In The Terminator, like Blade Runner, the bleak future is a result of the combination of advanced technology with the government’s need for industrial growth. No science-fiction novel more intuitively predicts the future as a result of these factors than A Brave New World. In the novel, in response to the industrial revolution during the 1930’s Aldous Huxley emphasizes the dominant influence the Ford Corporation had on the American economy. He does this with the first few lines of the novel by pronouncing in the year of our Ford 632, which would be 2540AD in our time. Huxley alienates his characters from the regular aspects of society.
Social norms like marriage and competition are no longer a part of the human culture, due to this excessively industrialized society reliant on technology. The people are no different from the products they manufacture in the sense that they are all genetically pre-constructed to perform tasks based on their class system. These are classes which the citizens are genetically and psychologically assigned to adopt. Each class has its function, and each member of the society is no different from the parts of a machine manufacturing a product, each member of the society serves their purpose, and the purpose is the production of new goods.
All individuality is sucked out of this culture for the sole purpose of productivity. On top of this, the citizens are constantly motivated to buy new and upcoming consumer products. The prime example of this can be seen in the novel when Mustapha Mond explains to John that part of the reason why Shakespeare is outlawed is because it is old and they want to encourage their citizens to continuously spend currency on new products to nourish the economy. This idea of life for the purpose of serving industrialization and capitalism can be seen implemented by government and the media in daily life.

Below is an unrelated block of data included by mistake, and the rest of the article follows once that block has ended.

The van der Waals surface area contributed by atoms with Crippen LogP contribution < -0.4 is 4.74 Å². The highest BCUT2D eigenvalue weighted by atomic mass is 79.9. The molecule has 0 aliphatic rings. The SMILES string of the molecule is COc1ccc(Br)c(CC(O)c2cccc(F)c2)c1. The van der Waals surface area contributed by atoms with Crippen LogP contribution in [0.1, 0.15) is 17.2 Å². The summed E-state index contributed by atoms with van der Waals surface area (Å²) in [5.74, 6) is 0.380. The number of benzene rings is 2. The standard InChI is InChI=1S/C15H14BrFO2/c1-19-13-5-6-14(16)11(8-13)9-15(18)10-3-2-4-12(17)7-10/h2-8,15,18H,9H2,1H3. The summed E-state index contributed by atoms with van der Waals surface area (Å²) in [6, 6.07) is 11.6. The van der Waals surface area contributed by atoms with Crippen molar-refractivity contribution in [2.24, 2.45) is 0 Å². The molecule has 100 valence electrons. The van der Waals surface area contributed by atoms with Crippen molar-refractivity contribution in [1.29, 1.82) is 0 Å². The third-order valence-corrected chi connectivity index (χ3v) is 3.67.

Globalization of the economy and the spread of electronic communication have eroded the authority of the traditional nation-state (module 4). The expansion of globalization has resulted in the dominance of global popular culture in dictating economic trends and the will of the people as opposed to being confined by a centralized national culture. Popular culture is the most dynamic driving force behind the human interpretation of society. Through it, people develop social expectations and then project those expectations on to others.
In western society, one of the more ironic factors is the source of popular culture. French Sociologist Pierre Bourdieu argued that public opinion doesn’t exist, and that it is just a farce formulated by the economically elite of society to further the long lasting capitalist hold they have on the workings of western civilization (1987). He credits popular culture as being a product of the financially superior, which he refers to as cultural capital (Bourdieu, 1987).
In his theory these heads of capitalism dictate popular culture to mold people into more efficient valuable consumers. This trend in media is the core reason why many individuals of the twentieth century have come to feel more alienated from society than in previous centuries (module 6). Unlike Huxley’s interpretation of the future where industrialization leads to the humanization of the modern world, Bourdieu argues that today it can be seen happening through the expansion of globalization and a more service invested economy.